Happy New Year and Good Luck!

Most people I ask say 2010 was not a very good year.  And, now, as I write this, we are just hours away from a new year. Prosperity, health, wealth, strength and good luck are near! BUT, only if you do the right things to prepare.

I’ve compiled a list to help you out.

First, there are all the foods you must eat. Some foods must be eaten on New Year’s Eve, a few must be eaten on New Year’s Day and other food stuffs must be eaten at exactly at the stroke of midnight! If unsure when best to eat, I recommend eating all day and night! And, if some of these ideas have not been your tradition, you might consider adding them, just to change your luck.

  • Eat a few long noodles for long life! (Now, it’s important to note here that you must not to break the noodle before you eat it, therefore cutting your life short, so, my advice is to be careful not to choke which is not very good luck, at all.)
  • Eat meat! Meat means prosperity and strength. Eating meat on New Year’s means good luck all year long. I’ve read that brisket is popular, but, many traditions include pork.  Fish is important, too. Fish swim in schools and represent abundance. Whatever you do, do not eat anything with wings or your luck will fly away.
  • On to the greens! Greens represent wealth. Cabbage, collards, kale, green peas are all good for adding green backs to your new year. If you like sauerkraut, all the better, because sauerkraut also adds intelligence to the equation.
  • Black-eyed peas and lentils represent coins, indicating wealth, too.
  • Potatoes have roots deep in the earth. They (along with carrots, turnips, parsnips, etc) add stability.
  • Leave a bit of food on your plate on New Year’s Eve until after midnight to ensure a well stocked larder all year.
  • At midnight, eat 12 grapes, one for each strike of the clock and/or for each month of the new year. And, adding a 13th grape assures your good luck!
  • It is also prudent to add a coin to your baked bread and your peas while cooking.

Here are some more “to-dos” to insure good luck.

  • Jingle a change purse at midnight and keep a handful of coins in your pockets, too!
  • Hide some money outside on New Year’s Eve. Bring the money back inside on New Year’s Day to keep that money coming in all year.
  • Don’t let the first guest of the new year in your house be anyone other than a good looking young man who is carrying a loaf of bread.
  • Wear red underwear!
  • Hang a pine branch for longevity, a bamboo stalk for prosperity and a plum blossom for nobility.
  • At first toll of midnight, open the back door to release bad luck. Close the door before the 12th stroke and run to the front of your house to get the front door opened when the clock strikes 12 to welcome in the good luck.
  • Make lots of noise at midnight to chase away evil spirits.
  • Don’t sweep away the good spirits on New Year’s Day, but do sweep away bad spirits on New Year’s Eve, of course.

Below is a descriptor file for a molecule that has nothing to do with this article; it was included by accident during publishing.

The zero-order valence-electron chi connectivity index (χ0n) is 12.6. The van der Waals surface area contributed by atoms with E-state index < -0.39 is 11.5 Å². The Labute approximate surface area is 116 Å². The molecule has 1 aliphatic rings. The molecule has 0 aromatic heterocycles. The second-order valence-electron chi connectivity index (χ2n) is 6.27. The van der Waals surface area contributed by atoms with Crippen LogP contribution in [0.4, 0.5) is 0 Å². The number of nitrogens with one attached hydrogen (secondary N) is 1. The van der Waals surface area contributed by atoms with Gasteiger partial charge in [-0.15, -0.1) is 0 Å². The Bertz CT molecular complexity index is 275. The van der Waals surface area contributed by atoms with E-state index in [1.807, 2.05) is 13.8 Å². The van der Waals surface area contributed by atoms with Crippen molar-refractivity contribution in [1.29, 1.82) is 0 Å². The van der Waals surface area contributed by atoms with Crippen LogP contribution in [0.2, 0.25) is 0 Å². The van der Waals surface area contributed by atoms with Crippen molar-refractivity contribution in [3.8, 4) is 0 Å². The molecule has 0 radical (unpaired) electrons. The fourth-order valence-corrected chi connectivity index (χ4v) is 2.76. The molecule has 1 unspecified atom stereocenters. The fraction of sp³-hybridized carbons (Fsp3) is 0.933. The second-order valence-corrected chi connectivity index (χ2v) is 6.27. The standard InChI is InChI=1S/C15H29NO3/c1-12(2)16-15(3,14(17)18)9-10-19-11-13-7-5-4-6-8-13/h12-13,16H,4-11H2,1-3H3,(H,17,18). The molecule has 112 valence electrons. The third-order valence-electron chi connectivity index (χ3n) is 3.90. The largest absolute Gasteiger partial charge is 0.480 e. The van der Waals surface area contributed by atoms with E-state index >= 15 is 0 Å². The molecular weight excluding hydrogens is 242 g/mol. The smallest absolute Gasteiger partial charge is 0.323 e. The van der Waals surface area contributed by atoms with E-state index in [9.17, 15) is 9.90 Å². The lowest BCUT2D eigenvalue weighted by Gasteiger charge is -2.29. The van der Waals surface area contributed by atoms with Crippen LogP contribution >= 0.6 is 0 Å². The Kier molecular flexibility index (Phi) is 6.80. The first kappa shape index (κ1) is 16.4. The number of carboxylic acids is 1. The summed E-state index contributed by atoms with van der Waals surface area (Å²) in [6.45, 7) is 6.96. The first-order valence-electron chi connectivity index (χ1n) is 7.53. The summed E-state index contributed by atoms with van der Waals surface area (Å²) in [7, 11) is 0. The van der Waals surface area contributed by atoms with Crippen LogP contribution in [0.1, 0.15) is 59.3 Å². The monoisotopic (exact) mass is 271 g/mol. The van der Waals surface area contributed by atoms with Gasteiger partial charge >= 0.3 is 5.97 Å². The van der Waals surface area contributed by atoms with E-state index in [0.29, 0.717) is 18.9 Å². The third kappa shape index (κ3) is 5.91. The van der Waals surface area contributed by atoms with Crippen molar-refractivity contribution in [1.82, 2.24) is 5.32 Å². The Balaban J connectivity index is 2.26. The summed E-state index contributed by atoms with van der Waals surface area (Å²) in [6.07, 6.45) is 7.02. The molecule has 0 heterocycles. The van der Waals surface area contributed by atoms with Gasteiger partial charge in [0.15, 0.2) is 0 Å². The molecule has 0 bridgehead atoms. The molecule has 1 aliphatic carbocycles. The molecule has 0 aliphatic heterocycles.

• And, whatever you do, don’t forget to kiss your lover, right at the stroke of midnight.

Please share your New Year’s traditions so I can add them to my list, too!

Happy New Year and Good Luck!


Once in a blue moon


My friend, Dr. Rus D. Jeffrey, took this photo of a full moon in June 2009 shortly after his purchase of a new 1000mm lens. He has graciously allowed me to use it here! You can visit his website at http://www.DrRus.com

I hadn’t planned on writing another blog post before the beginning of the new year, but then I read that we are having a blue moon on New Year’s Eve (unless you are from Asia, Australia or one of those other South Pacific islands, then you will get your next blue moon in January)! 

Thinking this was pretty cool, I looked it up. In a nutshell, a blue moon is the second full moon in a calendar month, unless you are using the Farmer’s Almanac (which defines a blue moon as the fourth full moon in a quarter year). Who knew?

Now, back in our agrarian days, we lived and died by the moon phases. We knew when to plant and harvest crops and perform other rituals by the moon. There are normally 12 moons in a solar year and we gave folksy names for each of them, such as growing moon, harvest moon, snow moon. The 12 moons coincided with our 12 monthly “seasons” and all was right with the world. Well, except when we had 13 moons. That extra moon wreaked havoc, confused us and generally screwed everything up. So, some brilliant soul gave this extra moon its own name, “blue moon,” thus keeping the rest of the moons occurring in their normal order and at their normal times.

Cool, huh? Here’s more about blue moons:

Blue moons occur about once every two and a half years. Or put another way, about 41 times a century.

The last blue moon happened in 2007, when the first full moon of June occurred on the 1st and the second one occurred on the 30th.

This year, our first full moon this month occurred on December 2 and the second one occurs on December 31. This makes this New Year’s Eve extra special because a full moon on New Year’s Eve happens once every 20 years! (If you happen to believe that the crazies come out every full moon, we are going to have a double whammy this year!)

Our next blue moon – August 31, 2012!

If you are using the Farmer’s Almanac’s definition, next one is November 21, 2010 followed by one on August 21, 2013.

Of course, blue moons aren’t really blue. Unless, it is a blue (the color blue) moon. This is apparently a really rare event. According to Wikipedia, a blue colored moon can be caused by dust particles in the atmosphere, like in 1883 after the eruption of Krakatoa. The moon appeared blue for two years. Who knew?

Oh, there’s lots more about blue moons on the internet. Google “blue moon” if you want to know more.

So, there you have it! On this New Year’s Eve, make a toast to the blue moon.

Oh, and Happy New Year!